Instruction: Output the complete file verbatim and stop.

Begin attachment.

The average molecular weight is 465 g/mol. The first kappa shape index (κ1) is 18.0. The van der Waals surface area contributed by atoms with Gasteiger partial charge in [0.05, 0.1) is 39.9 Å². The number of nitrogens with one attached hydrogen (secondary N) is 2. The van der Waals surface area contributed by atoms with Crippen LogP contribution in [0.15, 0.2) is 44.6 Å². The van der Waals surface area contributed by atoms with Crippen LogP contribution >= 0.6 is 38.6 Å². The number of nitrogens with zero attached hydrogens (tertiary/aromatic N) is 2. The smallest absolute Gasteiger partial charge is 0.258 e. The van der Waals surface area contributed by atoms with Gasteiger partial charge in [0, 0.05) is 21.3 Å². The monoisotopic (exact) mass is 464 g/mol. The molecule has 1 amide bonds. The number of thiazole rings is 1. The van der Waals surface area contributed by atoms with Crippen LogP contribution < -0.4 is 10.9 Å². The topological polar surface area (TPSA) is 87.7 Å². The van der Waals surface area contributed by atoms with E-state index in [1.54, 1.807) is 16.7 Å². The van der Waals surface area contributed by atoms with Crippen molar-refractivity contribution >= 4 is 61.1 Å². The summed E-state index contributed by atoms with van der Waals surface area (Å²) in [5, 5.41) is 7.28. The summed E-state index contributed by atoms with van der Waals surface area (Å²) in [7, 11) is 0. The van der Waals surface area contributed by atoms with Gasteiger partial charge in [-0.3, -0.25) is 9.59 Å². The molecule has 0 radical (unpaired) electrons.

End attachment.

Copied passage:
The average molecular weight is 465 g/mol. The first kappa shape index (κ1) is 18.0. The van der Waals surface area contributed by atoms with Gasteiger partial charge in [0.05, 0.1) is 39.9 Å². The number of nitrogens with one attached hydrogen (secondary N) is 2. The van der Waals surface area contributed by atoms with Crippen LogP contribution in [0.15, 0.2) is 44.6 Å². The van der Waals surface area contributed by atoms with Crippen LogP contribution >= 0.6 is 38.6 Å². The number of nitrogens with zero attached hydrogens (tertiary/aromatic N) is 2. The smallest absolute Gasteiger partial charge is 0.258 e. The van der Waals surface area contributed by atoms with Gasteiger partial charge in [0, 0.05) is 21.3 Å². The monoisotopic (exact) mass is 464 g/mol. The molecule has 1 amide bonds. The number of thiazole rings is 1. The van der Waals surface area contributed by atoms with Crippen LogP contribution < -0.4 is 10.9 Å². The topological polar surface area (TPSA) is 87.7 Å². The van der Waals surface area contributed by atoms with E-state index in [1.54, 1.807) is 16.7 Å². The van der Waals surface area contributed by atoms with Crippen molar-refractivity contribution >= 4 is 61.1 Å². The summed E-state index contributed by atoms with van der Waals surface area (Å²) in [5, 5.41) is 7.28. The summed E-state index contributed by atoms with van der Waals surface area (Å²) in [7, 11) is 0. The van der Waals surface area contributed by atoms with Gasteiger partial charge in [-0.3, -0.25) is 9.59 Å². The molecule has 0 radical (unpaired) electrons.